You must have heard the expression “life is stranger than fiction”. If you’re honest about it, there’s nothing strange about either, just the narrow-mindedness and the narrative boundaries of the observer.
Great fiction writing is remarkably revealing of what it takes to have a great life. It’s about ingredients mixed together in a pot more than a linear succession of steps. Think of a great novel like Ana Karenina versus a retard-level superhero movie: one boggles the mind to elevate it, the other follows a prescribed “hero’s journey” to numb it into comfort.
You can apply these principles to any piece of fiction writing, and with just a little bit of extra creativity to non-fiction and your own life. They are powerful.
Don’t believe me. Just put them to work and see for yourself.
1. Give your characters strong desires and goals.
Movement is the essence of character. If you want to create memorable characters, they must have a source of energy that drives them forward, that often turns them into a force of nature. Even if “forward” is their own doom.
Of course, you can create a piece of writing with weak characters or no characters at all. That’s high-level aerobatics, and you need to be aware of the costs and pitfalls. For one, writing well without compelling characters is incredibly difficult. And if you populate your stories with weaklings, readers may leave in disgust precisely because the writing is too good. No-one likes the weak, even if they tell you otherwise.
The same principles apply with even greater gravity in your own life. To have a great life, you must have a driving force to give you forward movement every day. The authentic desire that can fill that role is rarely a given – it is something you need to discover and cultivate for yourself. Develop a personal Vision that draws you on, and you will be unstoppable.
Even if you know nothing about building character, a powerful Vision can completely change the way people look at you. You immediately stand out among the rudderless mass.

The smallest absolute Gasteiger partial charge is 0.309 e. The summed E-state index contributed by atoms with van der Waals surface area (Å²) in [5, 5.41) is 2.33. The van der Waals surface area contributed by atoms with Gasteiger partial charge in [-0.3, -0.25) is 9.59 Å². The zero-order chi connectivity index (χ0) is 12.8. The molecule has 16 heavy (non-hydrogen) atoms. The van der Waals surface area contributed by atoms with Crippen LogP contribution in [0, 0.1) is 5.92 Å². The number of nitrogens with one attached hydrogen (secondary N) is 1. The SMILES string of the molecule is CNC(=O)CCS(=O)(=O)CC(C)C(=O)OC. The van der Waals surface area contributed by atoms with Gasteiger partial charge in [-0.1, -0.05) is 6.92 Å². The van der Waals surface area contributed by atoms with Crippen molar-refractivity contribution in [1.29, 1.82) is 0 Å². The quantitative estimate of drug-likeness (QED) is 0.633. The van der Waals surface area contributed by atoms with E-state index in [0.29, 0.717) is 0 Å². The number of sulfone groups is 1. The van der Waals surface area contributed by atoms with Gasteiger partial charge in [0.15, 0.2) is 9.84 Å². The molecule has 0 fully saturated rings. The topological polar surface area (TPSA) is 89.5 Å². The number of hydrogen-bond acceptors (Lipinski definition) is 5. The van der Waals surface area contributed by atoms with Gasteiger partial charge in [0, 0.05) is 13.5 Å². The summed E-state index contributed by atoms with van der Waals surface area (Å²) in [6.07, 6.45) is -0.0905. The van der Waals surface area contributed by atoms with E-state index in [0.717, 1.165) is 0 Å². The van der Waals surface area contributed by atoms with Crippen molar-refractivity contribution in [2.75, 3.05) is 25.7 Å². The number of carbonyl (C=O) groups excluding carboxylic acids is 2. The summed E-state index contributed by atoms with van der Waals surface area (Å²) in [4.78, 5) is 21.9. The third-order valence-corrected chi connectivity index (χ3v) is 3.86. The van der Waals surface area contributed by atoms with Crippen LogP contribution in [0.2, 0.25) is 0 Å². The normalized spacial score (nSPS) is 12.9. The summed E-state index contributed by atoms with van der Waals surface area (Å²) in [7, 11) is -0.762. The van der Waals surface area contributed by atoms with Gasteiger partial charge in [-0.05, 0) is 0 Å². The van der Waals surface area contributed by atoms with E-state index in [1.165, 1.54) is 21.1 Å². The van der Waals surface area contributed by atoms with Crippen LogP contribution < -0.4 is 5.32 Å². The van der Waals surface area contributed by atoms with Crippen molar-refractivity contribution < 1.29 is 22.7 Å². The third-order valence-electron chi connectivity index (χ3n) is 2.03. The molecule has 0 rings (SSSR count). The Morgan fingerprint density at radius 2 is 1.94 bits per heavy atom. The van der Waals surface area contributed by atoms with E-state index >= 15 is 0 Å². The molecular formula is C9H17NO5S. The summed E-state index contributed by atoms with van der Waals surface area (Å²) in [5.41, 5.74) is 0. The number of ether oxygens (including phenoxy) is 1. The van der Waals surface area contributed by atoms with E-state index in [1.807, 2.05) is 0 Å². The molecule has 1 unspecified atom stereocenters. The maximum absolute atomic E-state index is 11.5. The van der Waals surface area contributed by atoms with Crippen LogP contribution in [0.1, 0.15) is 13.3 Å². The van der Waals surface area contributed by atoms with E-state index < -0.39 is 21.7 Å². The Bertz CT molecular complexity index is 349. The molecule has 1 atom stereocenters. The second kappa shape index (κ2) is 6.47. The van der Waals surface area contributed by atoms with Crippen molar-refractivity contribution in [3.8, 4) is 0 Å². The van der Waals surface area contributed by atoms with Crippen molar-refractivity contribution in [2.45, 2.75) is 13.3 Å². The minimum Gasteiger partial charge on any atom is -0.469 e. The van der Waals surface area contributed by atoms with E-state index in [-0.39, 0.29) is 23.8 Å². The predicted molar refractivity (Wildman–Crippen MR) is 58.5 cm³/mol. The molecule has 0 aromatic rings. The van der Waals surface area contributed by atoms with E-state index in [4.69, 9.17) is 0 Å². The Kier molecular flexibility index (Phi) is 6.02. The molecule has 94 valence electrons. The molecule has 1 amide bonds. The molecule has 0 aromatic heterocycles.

Obsession, mania, relentlessness. They make you not just resourceful, but inexhaustible.
2. More action, less talk about past or future action.
A lot of authors seem to consider dialogue a great way to fill in background exposition without tedious descriptions and disruptive flashbacks. Amateurs always look for shortcuts and conventions, trying to avoid the real work of doing it well and doing it organically.
When you see this in writing, you will find that 80% of the time it could have been skipped altogether and the other 20% it comes up short and slapdash and requires further development. In both cases, the fundamental problem is the same – that words (fill-in talk by the author through a character) have replaced action (observation by the reader).
There is a great example of this that everybody is somewhat familiar with – Hamlet. There is so much talk, and talk about prior events, that this is easily Shakespeare’s most tedious play. Note that all the backwards talking doesn’t just reveal Hamlet as a spineless weakling very early on, it also makes it incredibly difficult to not get bored within minutes. It feels fake, forced and flatulent.
That’s how you appear to people when you talk all the time about yourself, your goals and your dreams: weak and annoying. Eloquence and communication are immensely valuable, but you can sway people and sway them for good only with decisive action. Shameless self-promotion can get your foot in the door, but only real value has the staying power to keep it there.
Even if you or your ancestors have achieved great things, relying on the past to guide your future is a dangerous and lazy game, which the universe has a mean taste for punishing. Use the past as a foundation and resource, not something to identify with.
3. Characters must earn their romances (no knights on a white horse).
You can substitute for “romance” anything that makes the will to power bubble up to the surface. Whatever grand goal or accomplishment comes up, it must be costly. Otherwise it appears flimsy, and is.
To have great significance, an event must require great exertion and sacrifice or, if it’s chance, it must have a profoundly transformative effect on someone’s character.
This is true by definition in “real” life. People don’t value things that come easy. People are not affected profoundly by things that don’t affect them profoundly.
When you write up a story where a couple of people just meet each other and things magically work out, you’re committing a mortal sin. It’s not just that it’s not credible and realistic. You’re implicitly making the characters look weak and directionless because they didn’t have to work for it. If they value so much something that they didn’t have to work for, they must surely be numbnuts, don’t they?
Every time you see this type of romance in good writing, it’s either revealing some character flaw (someone got used to the easy life and spoilt on sheer luck) or just a cruel setup for a tragedy. The reader is almost literally looking for the anvil that’s going to fly in out of nowhere and splatter someone’s brains all over the cozy furnishings.
You know the ceaseless stories about lottery winners who end up bankrupted or suicided. Remember this every time you win. At no time are you more exposed than in the moment of victory. Earn your stature by being prudent with your winnings, even if you really just got lucky this time.